Choosing to Drop In

Feminine flow energy is my jam.

I write about it. I put my face on social media to ramble about it. I quit my job earlier this year to dedicate my fucking life to it.

Because it has saved me, time and time again.

I’m a left-brained, highly sensitive, neurodivergent-ish* millennial who was raised to hustle, produce, and deliver perfection to the detriment of my emotional and physical body. I am both wired and conditioned to be a masculine machine.

I slip into hyperfocus mode when I work, my brain loves analyzing all of my and other people’s problems, and I know how to get shit done. I graduated with an above 4.0 GPA in college. I moved my ass to Japan (twice) all on my own. I anticipate problems at work and fix them before things break. I refuse to ask for help. I’m stubbornly independent. I pushed through pain and inflammation that crept up in my right arm in 2021 until I developed a disability. I often have trouble falling asleep because my brain doesn’t want to turn off.

In everything I do, I want to be the BEST.

And I fucking love that about myself. I strive for excellence because I don’t know how to be any other way. I’m a badass at what I set my mind to.

But five years ago I realized I wasn’t an unstoppable god. My body had been screaming at me for years that I was doing too much, going too fast, and not listening. In a moment of despair, I questioned if it was worth it to keep living, but a deeper part of me knew how fucked it was that I felt so worthless. In a matter of weeks, divine intervention took me to my first S Factor feminine movement & embodiment class and a Jungian therapist’s office. I’ve been on a journey ever since to chase the power of the feminine.

“The black moment is the moment when the real message of transformation is going to come. At the darkest moment comes the light.”

Joseph Campbell

It’s the power of dropping in.

Dropping in to the wisdom of my physical body and emotions, my higher self, my unconscious, and my divine presence and flow. I’ve been through some shit the past few years–haven’t we all?–but nothing could ever take away this inner power. Stripped down, I am a creature of incredible capacity, resilience, and instinctual knowing. There is no tragedy that could steal the perfection that resides in my body. I’m not trying to be a god anymore, but I am learning to hold myself in my own humanity when I act out from a place of feeling miserable and unworthy, so that I can find my way back to myself. Being able to do that, makes me feel like a goddess. Because my mind-body knows how to protect me. I’m not broken.

Dropping in suggests an element of surrender. Surrender to something greater than my thinking mind, outer world achievements, and everyday problems. I suffered in my twenties precisely because I refused to surrender control. I gave in to my unconscious impulses to be a hustle-holic, obsessing over every imperfection I could identify–all the while ignoring what the rest of my body had to say. Asking for help was repulsive because I subscribed to a deeply rooted belief that to admit to my neediness would suggest I was weak. It was completely unsustainable.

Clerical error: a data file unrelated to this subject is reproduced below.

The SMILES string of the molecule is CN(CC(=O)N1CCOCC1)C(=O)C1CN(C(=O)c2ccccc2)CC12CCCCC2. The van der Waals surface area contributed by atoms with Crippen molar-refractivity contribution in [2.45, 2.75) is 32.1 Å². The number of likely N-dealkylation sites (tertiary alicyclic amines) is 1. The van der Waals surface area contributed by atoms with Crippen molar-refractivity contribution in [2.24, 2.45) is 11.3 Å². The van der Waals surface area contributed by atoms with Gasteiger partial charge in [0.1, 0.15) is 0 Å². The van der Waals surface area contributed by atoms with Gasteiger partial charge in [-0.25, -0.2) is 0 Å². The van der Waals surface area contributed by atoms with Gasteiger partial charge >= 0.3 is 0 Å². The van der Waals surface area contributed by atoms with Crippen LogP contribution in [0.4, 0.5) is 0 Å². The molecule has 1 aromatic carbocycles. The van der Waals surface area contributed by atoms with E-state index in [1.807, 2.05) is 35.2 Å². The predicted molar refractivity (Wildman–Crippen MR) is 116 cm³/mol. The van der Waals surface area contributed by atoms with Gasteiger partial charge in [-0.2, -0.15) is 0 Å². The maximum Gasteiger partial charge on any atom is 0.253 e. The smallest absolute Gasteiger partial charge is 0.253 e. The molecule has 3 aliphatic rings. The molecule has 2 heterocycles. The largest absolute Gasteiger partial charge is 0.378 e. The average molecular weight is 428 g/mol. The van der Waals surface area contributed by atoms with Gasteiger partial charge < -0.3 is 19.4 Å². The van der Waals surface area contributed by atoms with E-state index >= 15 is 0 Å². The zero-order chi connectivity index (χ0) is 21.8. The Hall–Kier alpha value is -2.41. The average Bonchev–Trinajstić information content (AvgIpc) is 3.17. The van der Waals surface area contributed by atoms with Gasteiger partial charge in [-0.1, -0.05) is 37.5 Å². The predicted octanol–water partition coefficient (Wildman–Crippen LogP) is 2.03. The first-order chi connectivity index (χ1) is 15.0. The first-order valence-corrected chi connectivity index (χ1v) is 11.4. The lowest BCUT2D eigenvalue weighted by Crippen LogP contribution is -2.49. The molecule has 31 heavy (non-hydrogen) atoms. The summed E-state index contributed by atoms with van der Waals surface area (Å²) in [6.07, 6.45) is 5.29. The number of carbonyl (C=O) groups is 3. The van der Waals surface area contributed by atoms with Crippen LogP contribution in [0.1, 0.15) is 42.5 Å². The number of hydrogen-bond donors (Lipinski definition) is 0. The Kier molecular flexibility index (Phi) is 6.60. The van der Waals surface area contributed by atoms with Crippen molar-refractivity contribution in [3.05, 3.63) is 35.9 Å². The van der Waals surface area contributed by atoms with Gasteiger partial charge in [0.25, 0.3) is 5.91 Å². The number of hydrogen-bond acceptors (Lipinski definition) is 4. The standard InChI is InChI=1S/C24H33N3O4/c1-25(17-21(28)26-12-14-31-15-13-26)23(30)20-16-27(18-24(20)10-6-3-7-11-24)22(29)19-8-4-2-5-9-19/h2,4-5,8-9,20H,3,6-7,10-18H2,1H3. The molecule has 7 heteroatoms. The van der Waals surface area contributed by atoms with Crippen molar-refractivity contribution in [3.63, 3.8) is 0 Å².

I might always be that womxn who wants to push through it, whether it’s because of my neurological wiring or the conditioning of the hustle-culture patriarchy. I still want to be the best, but I’ve learned to soften the edges of the part of me that’s masculine-driven with presence, flow, and embodiment.

I’ve faced my shadow–the part of me that’s ignorant, needy, messy, lazy, irresponsible–learning to not push away the ugly qualities that have unconsciously driven how I show up in the world. I drop in to the uncomfortable emotions that surface when I say “no” to the masculine impulses. Choosing to rest or be in my own divine presence precisely when my conditioned body wants to keep working and ruminating.

And this is why I refer to this work as a PRACTICE. There is no flipping of a switch, where I don’t have to try anymore. The negative masculine will always, to some degree, want to over-power me. Society will always push and pressure me.

Dropping in was hard at first, because it’s the feeling of surrender that I avoided. Surrender to the unknown, the unorganized, the unpredictable. Embodiment practices, shadow work, and emotional integration are how I’ve dismantled the patterns, impulses, and stories that kept me in the hamster wheel.

The positive feminine has changed me into something unrecognizable, compared to five years ago. I love being a Feminine Flow Queen now.


I still consciously choose to chase the feminine. I choose embodiment practices. I choose to dance. I choose to visit my inner Wise Womxn. I choose to face my shadow. I choose to sit with the discomfort of my emotional body.

As soon as I choose to stop dropping in, I am at risk of slipping into old habits–overworking, worrying myself into a frenzy, and losing a connection to myself and others. But one thing is for certain, I can never un-know this work. That is what motivates me to keep choosing.

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*I am neurologically-wired for the Broad Autism Phenotype, a very unknown mild version of autism that is common in people who have family members with diagnosed autism.